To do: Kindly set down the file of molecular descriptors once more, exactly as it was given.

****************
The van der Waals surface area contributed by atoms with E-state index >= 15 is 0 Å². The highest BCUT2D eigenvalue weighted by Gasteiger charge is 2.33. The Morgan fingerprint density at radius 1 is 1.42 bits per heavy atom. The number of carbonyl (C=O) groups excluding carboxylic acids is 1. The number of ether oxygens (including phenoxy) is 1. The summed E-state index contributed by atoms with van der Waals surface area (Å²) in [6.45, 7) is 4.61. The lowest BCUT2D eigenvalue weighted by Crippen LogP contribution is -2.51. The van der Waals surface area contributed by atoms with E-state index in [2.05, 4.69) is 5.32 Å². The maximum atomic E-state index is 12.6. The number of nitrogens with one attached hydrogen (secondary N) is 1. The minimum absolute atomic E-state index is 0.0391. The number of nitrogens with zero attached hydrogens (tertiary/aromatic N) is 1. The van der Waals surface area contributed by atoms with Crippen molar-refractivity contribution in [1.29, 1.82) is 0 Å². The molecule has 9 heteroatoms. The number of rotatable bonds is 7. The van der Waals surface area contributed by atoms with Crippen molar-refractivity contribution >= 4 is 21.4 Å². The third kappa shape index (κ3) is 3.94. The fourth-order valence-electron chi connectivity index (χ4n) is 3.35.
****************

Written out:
The van der Waals surface area contributed by atoms with E-state index >= 15 is 0 Å². The highest BCUT2D eigenvalue weighted by Gasteiger charge is 2.33. The Morgan fingerprint density at radius 1 is 1.42 bits per heavy atom. The number of carbonyl (C=O) groups excluding carboxylic acids is 1. The number of ether oxygens (including phenoxy) is 1. The summed E-state index contributed by atoms with van der Waals surface area (Å²) in [6.45, 7) is 4.61. The lowest BCUT2D eigenvalue weighted by Crippen LogP contribution is -2.51. The van der Waals surface area contributed by atoms with E-state index in [2.05, 4.69) is 5.32 Å². The maximum atomic E-state index is 12.6. The number of nitrogens with one attached hydrogen (secondary N) is 1. The minimum absolute atomic E-state index is 0.0391. The number of nitrogens with zero attached hydrogens (tertiary/aromatic N) is 1. The van der Waals surface area contributed by atoms with Crippen molar-refractivity contribution in [1.29, 1.82) is 0 Å². The molecule has 9 heteroatoms. The number of rotatable bonds is 7. The van der Waals surface area contributed by atoms with Crippen molar-refractivity contribution >= 4 is 21.4 Å². The third kappa shape index (κ3) is 3.94. The fourth-order valence-electron chi connectivity index (χ4n) is 3.35.